23 April 2004


Press Release

Disarmament Commission                                     

2004 Substantive Session                                   

265th Meeting (AM)



No one wanted to see the United Nations Disarmament Commission follow in the footsteps of the Conference on Disarmament, Commission members were told today as they concluded their substantive session with the adoption of a draft report, as orally amended, following protracted lack of agreement on a substantive agenda during three weeks of deliberations.

The draft report, which will be forwarded to the General Assembly, recommended that the next substantive session be held for the usual period of three weeks, in March-April 2005, and that an organizational session be convened in November-December 2004.  In that connection, the Bureau was requested to present to the fifty-ninth session of the Assembly a resolution proposing the above dates.

Under an amendment by the European Union, the following line would be added to the end of paragraph 10 of the report:  “There was no consensus in the Commission on the proposal to adjourn the session”.  Annexed to the report were the contents of the proposals submitted by the following during the course of the session, which began on 5 April:  States Members of the United Nations that are members of the Non-Aligned Movement of countries (original and alternative proposals); European Union; United States (original and alternative proposals); and the Chairman’s proposal.  (For details of the proposals, see the Commission’s draft report (document A/CN.10/2004/CRP.2).)

The Commission, a subsidiary body of the General Assembly established in 1952, generally considers two items each year, including one nuclear-related topic, for a three-year cycle.  Last year, it was unable to agree on concrete proposals to advance either nuclear disarmament or confidence building in the field of conventional arms, departing from its usual practice of completing consideration of two items in three years with the consensus adoption of guidelines and recommendations.  A new cycle was to have begun this year.

Before adoption of the report, India’s representative recalled that the Under-Secretary-General for Disarmament Affairs, Nobuyasu Abe, had cautioned in his opening remarks that to deal with the so-called crisis in the multilateral system of disarmament, the correct response would not be to discard it, but to strengthen it.  He had implicitly warned that no institution working in that area, including the Disarmament Commission, could be complacent.  Indeed, the erosion of multilateral institutions would only create space for an exclusive approach, hastening the pace towards atrophying those bodies.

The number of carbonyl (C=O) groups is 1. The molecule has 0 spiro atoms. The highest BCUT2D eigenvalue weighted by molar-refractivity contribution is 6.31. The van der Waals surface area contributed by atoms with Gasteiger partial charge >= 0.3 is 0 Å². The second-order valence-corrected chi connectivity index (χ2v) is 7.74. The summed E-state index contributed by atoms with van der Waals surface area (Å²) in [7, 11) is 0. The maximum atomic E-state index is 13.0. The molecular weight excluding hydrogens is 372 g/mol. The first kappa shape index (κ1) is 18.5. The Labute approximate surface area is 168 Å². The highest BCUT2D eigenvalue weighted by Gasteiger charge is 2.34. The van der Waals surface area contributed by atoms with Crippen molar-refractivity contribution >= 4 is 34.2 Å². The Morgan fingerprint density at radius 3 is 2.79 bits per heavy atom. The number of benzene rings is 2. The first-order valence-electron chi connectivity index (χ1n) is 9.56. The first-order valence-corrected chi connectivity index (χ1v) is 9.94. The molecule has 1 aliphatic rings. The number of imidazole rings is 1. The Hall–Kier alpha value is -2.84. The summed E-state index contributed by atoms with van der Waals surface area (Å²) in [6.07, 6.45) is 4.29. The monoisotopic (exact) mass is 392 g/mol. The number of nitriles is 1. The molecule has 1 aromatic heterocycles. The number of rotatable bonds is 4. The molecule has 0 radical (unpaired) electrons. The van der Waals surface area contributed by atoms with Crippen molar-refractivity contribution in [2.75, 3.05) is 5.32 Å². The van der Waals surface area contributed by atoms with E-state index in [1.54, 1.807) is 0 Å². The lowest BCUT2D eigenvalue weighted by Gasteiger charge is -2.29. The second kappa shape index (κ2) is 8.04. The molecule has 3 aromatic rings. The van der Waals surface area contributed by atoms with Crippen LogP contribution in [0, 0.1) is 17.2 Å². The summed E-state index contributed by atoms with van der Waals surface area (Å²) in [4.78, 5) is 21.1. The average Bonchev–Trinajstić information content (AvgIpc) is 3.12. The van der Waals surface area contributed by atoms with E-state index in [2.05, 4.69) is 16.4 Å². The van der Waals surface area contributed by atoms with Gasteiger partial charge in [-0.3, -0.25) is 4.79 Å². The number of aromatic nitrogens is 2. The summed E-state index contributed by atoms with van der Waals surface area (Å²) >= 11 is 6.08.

He said that the Commission had a unique role as one of the triads of the global disarmament machinery; the only body with universal membership that could engage in deliberations on relevant disarmament issues.  India believed it had continuing relevance and could contribute further to the disarmament process.  It had achieved significant results in the past, including guidelines on arms transfers and verification.  The first Special Session of the General Assembly devoted to disarmament (SSOD I) had, by consensus, laid the basis for an international disarmament strategy, in which the Disarmament Commission had been given a clear role.

During the session, proposals had been tabled by the delegations of the Non-Aligned Movement (NAM) of countries, the European Union, and the United States.  Speaking on behalf of NAM after adoption of the draft report, the Indonesian representative thanked the Chairman for chairing one of the most difficult sessions of the Commission.  He underlined that NAM remained committed to the Commission’s work and believed in its importance in the disarmament machinery.  The gap in differences on the substantive agenda, however, had been “just too wide to breach”.